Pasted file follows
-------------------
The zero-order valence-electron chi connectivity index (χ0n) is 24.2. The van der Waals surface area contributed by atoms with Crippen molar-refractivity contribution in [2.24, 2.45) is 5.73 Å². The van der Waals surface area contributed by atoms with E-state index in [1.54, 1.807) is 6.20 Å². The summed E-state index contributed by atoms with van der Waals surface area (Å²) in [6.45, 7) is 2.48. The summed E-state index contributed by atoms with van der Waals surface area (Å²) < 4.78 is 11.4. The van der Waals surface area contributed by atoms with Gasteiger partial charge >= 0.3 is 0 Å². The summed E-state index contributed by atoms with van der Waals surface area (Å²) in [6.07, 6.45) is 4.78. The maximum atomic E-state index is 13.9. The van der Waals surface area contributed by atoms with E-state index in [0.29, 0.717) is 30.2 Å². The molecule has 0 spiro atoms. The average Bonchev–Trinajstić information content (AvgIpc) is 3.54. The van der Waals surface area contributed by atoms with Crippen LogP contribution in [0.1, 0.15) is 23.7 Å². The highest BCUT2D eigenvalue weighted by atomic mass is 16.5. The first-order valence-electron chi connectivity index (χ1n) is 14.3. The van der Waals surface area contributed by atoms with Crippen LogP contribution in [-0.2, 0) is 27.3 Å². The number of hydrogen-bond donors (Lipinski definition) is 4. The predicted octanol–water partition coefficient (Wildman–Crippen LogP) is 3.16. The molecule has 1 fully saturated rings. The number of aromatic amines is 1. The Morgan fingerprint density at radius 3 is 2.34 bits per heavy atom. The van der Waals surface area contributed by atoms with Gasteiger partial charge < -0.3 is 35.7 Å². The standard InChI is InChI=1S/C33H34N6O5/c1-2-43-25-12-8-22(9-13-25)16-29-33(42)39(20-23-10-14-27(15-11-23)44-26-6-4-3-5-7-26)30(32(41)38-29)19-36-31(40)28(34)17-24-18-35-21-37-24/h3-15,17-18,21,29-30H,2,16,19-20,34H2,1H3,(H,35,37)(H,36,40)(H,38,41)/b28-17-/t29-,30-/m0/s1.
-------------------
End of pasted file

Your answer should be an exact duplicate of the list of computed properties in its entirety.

The zero-order valence-electron chi connectivity index (χ0n) is 24.2. The van der Waals surface area contributed by atoms with Crippen molar-refractivity contribution in [2.24, 2.45) is 5.73 Å². The van der Waals surface area contributed by atoms with E-state index in [1.54, 1.807) is 6.20 Å². The summed E-state index contributed by atoms with van der Waals surface area (Å²) in [6.45, 7) is 2.48. The summed E-state index contributed by atoms with van der Waals surface area (Å²) < 4.78 is 11.4. The van der Waals surface area contributed by atoms with Gasteiger partial charge >= 0.3 is 0 Å². The summed E-state index contributed by atoms with van der Waals surface area (Å²) in [6.07, 6.45) is 4.78. The maximum atomic E-state index is 13.9. The van der Waals surface area contributed by atoms with E-state index in [0.29, 0.717) is 30.2 Å². The molecule has 0 spiro atoms. The average Bonchev–Trinajstić information content (AvgIpc) is 3.54. The van der Waals surface area contributed by atoms with Crippen LogP contribution in [0.1, 0.15) is 23.7 Å². The highest BCUT2D eigenvalue weighted by atomic mass is 16.5. The first-order valence-electron chi connectivity index (χ1n) is 14.3. The van der Waals surface area contributed by atoms with Crippen LogP contribution in [-0.2, 0) is 27.3 Å². The number of hydrogen-bond donors (Lipinski definition) is 4. The predicted octanol–water partition coefficient (Wildman–Crippen LogP) is 3.16. The molecule has 1 fully saturated rings. The number of aromatic amines is 1. The Morgan fingerprint density at radius 3 is 2.34 bits per heavy atom. The van der Waals surface area contributed by atoms with Gasteiger partial charge < -0.3 is 35.7 Å². The standard InChI is InChI=1S/C33H34N6O5/c1-2-43-25-12-8-22(9-13-25)16-29-33(42)39(20-23-10-14-27(15-11-23)44-26-6-4-3-5-7-26)30(32(41)38-29)19-36-31(40)28(34)17-24-18-35-21-37-24/h3-15,17-18,21,29-30H,2,16,19-20,34H2,1H3,(H,35,37)(H,36,40)(H,38,41)/b28-17-/t29-,30-/m0/s1.